Articles | Classic Art
 
From East to West
 

Catherine Frotier

Translated from French to Farsi by Jalal Sattari,
from Farsi to English by Claude Karbassi

All images from L`Oeil . No .199_200. July _August 1971

(Tavoos Magazine, No 7)

The Eastern sources of Western art have long been identified. Emile Mâle, Henri Focillon and Jean Baltrusaitis have traced back the major characteristics of this influence to their origins. They have explored the meanders of this river, which has been the feeding source of European art in the Middle Ages and the fountainhead of its prosperity. Therefore, repeating it would be pointless here. Yet, how is it possible, in a collection dedicated to the investigation of the main aspects of Persian art1, to not mention, at least through a few examples, this phenomenon which has an astonishing expansion, originality and novelty? Western culture, has greatly benefited from Iran’s influence in the domain of decorative arts. Persia acquired symbolic and decorative motifs from the most ancient civilizations, filtered and analyzed them, and then propagated them across the entire Mediterranean basin. Occasionally the rules and standards of the iconography developed on the Iranian Plateau reached north of the Alps indirectly, through bases such as Muslim-dominated Constantinople, Sicily and Spain. According to Ghirshman,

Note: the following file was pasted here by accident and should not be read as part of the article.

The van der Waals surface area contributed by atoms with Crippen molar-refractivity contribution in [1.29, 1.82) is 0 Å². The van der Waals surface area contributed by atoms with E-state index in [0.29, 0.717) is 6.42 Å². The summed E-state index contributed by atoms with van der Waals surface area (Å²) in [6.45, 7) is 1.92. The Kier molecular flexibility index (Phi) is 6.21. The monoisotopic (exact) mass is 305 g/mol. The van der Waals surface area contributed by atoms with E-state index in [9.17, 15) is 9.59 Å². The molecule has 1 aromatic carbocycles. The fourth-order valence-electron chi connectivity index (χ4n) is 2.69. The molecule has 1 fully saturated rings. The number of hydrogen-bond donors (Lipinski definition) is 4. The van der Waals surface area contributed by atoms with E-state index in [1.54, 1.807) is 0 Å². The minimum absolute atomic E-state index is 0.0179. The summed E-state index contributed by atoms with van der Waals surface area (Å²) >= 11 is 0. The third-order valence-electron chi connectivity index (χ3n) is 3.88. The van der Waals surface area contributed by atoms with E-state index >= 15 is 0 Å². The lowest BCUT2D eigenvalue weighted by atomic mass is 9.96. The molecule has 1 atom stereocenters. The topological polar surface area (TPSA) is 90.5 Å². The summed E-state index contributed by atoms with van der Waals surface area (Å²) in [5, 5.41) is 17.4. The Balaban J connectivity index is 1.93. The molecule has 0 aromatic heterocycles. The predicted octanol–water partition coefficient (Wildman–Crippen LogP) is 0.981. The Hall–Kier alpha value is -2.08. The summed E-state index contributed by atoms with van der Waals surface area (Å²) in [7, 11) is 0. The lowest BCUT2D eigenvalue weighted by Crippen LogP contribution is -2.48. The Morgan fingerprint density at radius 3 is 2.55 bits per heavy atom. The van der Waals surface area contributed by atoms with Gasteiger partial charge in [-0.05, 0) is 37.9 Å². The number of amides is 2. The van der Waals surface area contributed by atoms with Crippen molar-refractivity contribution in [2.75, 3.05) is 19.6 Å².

“these passed through the same course which leads through Sumer and Babylon and Ninive to Achaemenian and Samanid Persia, and therefrom reaches the Byzantine Empire, Islam and Roman Europe.”

The Muslim conquests, the Crusades, pilgrimages, diplomatic relations and trade exchanges wove a dense, intricate network from the North Sea to the Persian Gulf, the first manifestations of which appeared during Carolingian2 rule.

That was when the Western world first discovered, liked and appreciated Eastern textiles. The superb silk fabrics which Harun al-Rashid sent for Charlemagne and the ones found in Scandinavia, France and Britain in tombs and reliquaries of the saints and rulers dating back to after the 11th century, indicate the popularity of original Eastern motifs in Europe. Motifs such as mythical, imaginary animals on Roman capitals, or patterns of pomegranate trees or acanthus shrubs on the velvets of Tuscany3 and Venice from the Renaissance period, are just a few examples of the multitude of decorative patterns that originated in Iran.

Patterns of mythical animals, griffins standing face-to-face, back-to-back or fighting, winged lions, two-headed eagles, imaginary mythical animals and birds, equally appear on Byzantine, Coptic and Islamic textiles (making it sometimes difficult to spot their place of origin)All these figures were created in Sasanian Persia, often in combination with elements belonging to Achaemenian art.The same process was repeated in much later periods in the case of flowers and foliage.

It would suffice to select and consider a few examples of the west’s direct adaptions from Persia art, to identify the decorative originality and quality of Persian art.